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Question DetailsAsked on 7/10/2013

How much does it cost to upgrade an otherwise functional electrical panel from 60amps to 100amps?

We'll also need:
1. to reverse one outlet where the hot and neutral wires were reverse and
2. to update two prong outlets throughout the home to three prong outlets.

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1 Answer


OK - several issues here:

1) Under your question, there is a link for Home > Electrical. If you click on that, in the most recent questions, in the last couple of pages, you will find several similar questions and detailed answers on the panel upgrading issue and typical costs.

2) I would question why upgrade to 100 Amp capacity versus the current standards of 200 (or 300 A if using electric heat and water heating, or very large A/C unit or high-demand shop outlets for air compressors or welders), unless your electric service will not support that load. Even then, if your main service line (from power company transformer to your house) and electric meter requires upgrading, most power companies will do that for free or very cheap, figuring they will recoup the cost in future power usage billings. It will cost very little more to upgrade all the way to what a buyer might expect for the house, because in all probability you are going to need to upgrade your current installation all the way back to the meter - the main breaker, trunk feed to the interior breaker (or in your case maybe fuse) box, and the breaker box itself.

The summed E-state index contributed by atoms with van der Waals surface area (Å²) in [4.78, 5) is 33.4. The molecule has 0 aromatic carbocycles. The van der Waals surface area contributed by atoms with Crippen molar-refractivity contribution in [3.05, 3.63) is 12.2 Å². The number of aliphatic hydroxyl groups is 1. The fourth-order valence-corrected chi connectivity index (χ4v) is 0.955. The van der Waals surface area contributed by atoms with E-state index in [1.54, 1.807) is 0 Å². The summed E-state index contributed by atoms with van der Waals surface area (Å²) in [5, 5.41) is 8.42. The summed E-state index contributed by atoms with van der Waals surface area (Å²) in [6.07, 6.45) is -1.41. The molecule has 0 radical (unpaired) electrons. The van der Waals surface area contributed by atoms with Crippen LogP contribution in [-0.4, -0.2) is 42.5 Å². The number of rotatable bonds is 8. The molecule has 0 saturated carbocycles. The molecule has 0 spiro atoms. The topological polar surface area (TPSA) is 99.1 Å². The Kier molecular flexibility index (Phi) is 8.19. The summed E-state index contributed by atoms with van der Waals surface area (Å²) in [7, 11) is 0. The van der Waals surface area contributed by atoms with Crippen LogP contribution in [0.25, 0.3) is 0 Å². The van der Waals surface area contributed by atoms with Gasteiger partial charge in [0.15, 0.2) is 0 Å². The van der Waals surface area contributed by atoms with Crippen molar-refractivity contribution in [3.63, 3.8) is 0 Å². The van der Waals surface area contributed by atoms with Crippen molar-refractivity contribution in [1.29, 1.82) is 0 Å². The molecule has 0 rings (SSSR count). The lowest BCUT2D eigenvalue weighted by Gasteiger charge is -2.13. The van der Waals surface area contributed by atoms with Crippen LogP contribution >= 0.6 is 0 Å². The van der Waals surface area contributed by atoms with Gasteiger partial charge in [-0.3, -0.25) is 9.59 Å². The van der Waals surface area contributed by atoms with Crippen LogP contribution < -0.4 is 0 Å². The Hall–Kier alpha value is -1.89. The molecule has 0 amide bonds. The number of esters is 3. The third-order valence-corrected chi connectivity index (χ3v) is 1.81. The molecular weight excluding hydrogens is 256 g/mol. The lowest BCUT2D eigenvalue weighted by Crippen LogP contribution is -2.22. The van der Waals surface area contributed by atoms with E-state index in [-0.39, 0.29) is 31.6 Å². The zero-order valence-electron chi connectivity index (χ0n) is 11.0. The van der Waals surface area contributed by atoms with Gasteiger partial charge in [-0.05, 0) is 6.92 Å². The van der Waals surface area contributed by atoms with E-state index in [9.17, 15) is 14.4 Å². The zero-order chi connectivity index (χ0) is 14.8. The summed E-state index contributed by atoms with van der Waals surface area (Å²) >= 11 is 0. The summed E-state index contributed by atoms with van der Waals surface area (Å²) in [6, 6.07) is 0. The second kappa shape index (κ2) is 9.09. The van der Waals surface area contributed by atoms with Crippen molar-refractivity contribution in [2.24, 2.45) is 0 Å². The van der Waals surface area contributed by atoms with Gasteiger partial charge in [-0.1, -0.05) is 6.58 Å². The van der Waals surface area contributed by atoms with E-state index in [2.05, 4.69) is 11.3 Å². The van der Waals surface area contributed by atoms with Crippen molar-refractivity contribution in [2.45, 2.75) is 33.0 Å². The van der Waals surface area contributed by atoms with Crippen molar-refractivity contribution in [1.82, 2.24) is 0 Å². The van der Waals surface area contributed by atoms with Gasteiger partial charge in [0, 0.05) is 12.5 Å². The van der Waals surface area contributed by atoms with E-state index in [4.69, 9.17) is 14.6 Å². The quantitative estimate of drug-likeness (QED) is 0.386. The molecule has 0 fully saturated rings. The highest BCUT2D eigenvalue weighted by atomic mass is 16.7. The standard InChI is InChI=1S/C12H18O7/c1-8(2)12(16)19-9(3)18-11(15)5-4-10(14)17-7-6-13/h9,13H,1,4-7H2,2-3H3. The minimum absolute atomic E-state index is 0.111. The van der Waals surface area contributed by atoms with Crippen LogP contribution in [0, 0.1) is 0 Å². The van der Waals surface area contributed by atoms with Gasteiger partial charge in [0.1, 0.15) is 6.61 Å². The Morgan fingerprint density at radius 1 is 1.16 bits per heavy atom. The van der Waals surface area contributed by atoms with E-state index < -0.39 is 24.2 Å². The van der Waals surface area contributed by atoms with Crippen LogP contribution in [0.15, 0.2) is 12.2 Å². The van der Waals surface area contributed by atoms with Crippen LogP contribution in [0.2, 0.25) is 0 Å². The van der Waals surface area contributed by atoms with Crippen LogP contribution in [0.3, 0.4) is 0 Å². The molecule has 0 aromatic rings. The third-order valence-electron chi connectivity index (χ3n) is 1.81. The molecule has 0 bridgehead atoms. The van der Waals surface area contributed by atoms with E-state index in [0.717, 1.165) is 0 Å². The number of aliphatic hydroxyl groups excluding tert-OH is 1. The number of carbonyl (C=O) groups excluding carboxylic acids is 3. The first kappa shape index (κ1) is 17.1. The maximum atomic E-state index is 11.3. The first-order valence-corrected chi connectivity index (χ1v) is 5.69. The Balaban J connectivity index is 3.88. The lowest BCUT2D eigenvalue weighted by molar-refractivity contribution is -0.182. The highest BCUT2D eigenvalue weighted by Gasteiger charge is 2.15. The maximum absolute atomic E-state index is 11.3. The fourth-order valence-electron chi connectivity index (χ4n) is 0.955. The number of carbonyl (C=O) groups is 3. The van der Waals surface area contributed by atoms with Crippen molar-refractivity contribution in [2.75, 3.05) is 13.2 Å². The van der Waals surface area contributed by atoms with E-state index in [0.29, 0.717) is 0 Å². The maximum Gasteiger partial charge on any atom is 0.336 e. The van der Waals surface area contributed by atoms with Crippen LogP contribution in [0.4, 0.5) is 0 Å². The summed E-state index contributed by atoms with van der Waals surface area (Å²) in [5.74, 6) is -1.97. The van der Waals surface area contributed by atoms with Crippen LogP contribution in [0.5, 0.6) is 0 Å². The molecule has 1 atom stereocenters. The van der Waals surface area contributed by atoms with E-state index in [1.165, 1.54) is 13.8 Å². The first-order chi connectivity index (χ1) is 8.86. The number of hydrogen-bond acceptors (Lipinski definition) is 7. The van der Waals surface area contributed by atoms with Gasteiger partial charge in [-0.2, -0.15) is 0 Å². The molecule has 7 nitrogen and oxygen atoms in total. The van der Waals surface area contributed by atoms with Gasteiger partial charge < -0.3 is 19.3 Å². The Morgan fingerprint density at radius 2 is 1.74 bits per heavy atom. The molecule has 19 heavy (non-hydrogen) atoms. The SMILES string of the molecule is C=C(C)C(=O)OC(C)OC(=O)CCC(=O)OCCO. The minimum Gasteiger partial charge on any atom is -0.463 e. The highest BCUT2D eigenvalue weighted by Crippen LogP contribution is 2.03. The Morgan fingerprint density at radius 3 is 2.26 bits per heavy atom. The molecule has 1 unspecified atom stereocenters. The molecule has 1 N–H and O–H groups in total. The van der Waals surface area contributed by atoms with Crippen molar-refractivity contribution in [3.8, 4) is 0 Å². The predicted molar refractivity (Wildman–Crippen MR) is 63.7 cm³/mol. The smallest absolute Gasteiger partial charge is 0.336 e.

3) Reversing outlet wires is a 5 minute job, including walking there from the breaker box and back

4) replacing outlets with 3-prong might cost about $10-25 each depending on how many you have, ASSUMING you have 3-wire feed to the boxes. If you have 2 wire feed without a ground wire, then a separate ground will have to be run, and that will cost probably more like $150-300/box. At that point, if you have old wiring in the house (especially if aluminum, cloth-insulated, post and tube, smaller than 12 gauge on 20A outlets, or 16 or 18 gauge at all), I would go ahead and rewire the entire house as long as you are essentially doing that for the new ground wire anyway.

5) Since you had one swapped connection, unless you know how to check this yourself, I would have the electrician check all switches and outlets for correct wiring, and make sure appropriate GFCI breakers are installed on all garage, outdoor, hot tub or sauna or pool area, and bath and kitchen outlets.

Answered 7 years ago by LCD

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